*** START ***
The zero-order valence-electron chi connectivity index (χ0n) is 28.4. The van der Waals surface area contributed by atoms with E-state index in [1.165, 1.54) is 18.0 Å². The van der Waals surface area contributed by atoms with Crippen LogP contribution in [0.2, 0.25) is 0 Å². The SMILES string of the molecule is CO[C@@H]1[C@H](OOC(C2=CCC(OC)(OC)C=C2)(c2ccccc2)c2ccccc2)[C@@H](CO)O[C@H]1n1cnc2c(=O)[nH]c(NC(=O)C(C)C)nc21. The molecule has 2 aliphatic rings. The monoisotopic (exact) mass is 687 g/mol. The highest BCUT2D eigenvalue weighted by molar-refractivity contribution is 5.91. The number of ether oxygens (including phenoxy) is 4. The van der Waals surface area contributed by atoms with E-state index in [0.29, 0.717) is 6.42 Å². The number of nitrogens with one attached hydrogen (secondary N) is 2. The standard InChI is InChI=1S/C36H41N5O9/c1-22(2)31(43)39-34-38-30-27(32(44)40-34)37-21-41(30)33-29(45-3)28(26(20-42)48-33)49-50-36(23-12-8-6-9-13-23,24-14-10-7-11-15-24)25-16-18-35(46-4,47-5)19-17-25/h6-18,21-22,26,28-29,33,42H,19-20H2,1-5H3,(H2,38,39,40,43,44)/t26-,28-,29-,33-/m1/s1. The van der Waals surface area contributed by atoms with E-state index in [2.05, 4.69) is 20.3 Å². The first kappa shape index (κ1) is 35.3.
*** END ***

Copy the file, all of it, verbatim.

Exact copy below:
The zero-order valence-electron chi connectivity index (χ0n) is 28.4. The van der Waals surface area contributed by atoms with E-state index in [1.165, 1.54) is 18.0 Å². The van der Waals surface area contributed by atoms with Crippen LogP contribution in [0.2, 0.25) is 0 Å². The SMILES string of the molecule is CO[C@@H]1[C@H](OOC(C2=CCC(OC)(OC)C=C2)(c2ccccc2)c2ccccc2)[C@@H](CO)O[C@H]1n1cnc2c(=O)[nH]c(NC(=O)C(C)C)nc21. The molecule has 2 aliphatic rings. The monoisotopic (exact) mass is 687 g/mol. The highest BCUT2D eigenvalue weighted by molar-refractivity contribution is 5.91. The number of ether oxygens (including phenoxy) is 4. The van der Waals surface area contributed by atoms with E-state index in [0.29, 0.717) is 6.42 Å². The number of nitrogens with one attached hydrogen (secondary N) is 2. The standard InChI is InChI=1S/C36H41N5O9/c1-22(2)31(43)39-34-38-30-27(32(44)40-34)37-21-41(30)33-29(45-3)28(26(20-42)48-33)49-50-36(23-12-8-6-9-13-23,24-14-10-7-11-15-24)25-16-18-35(46-4,47-5)19-17-25/h6-18,21-22,26,28-29,33,42H,19-20H2,1-5H3,(H2,38,39,40,43,44)/t26-,28-,29-,33-/m1/s1. The van der Waals surface area contributed by atoms with E-state index in [2.05, 4.69) is 20.3 Å². The first kappa shape index (κ1) is 35.3.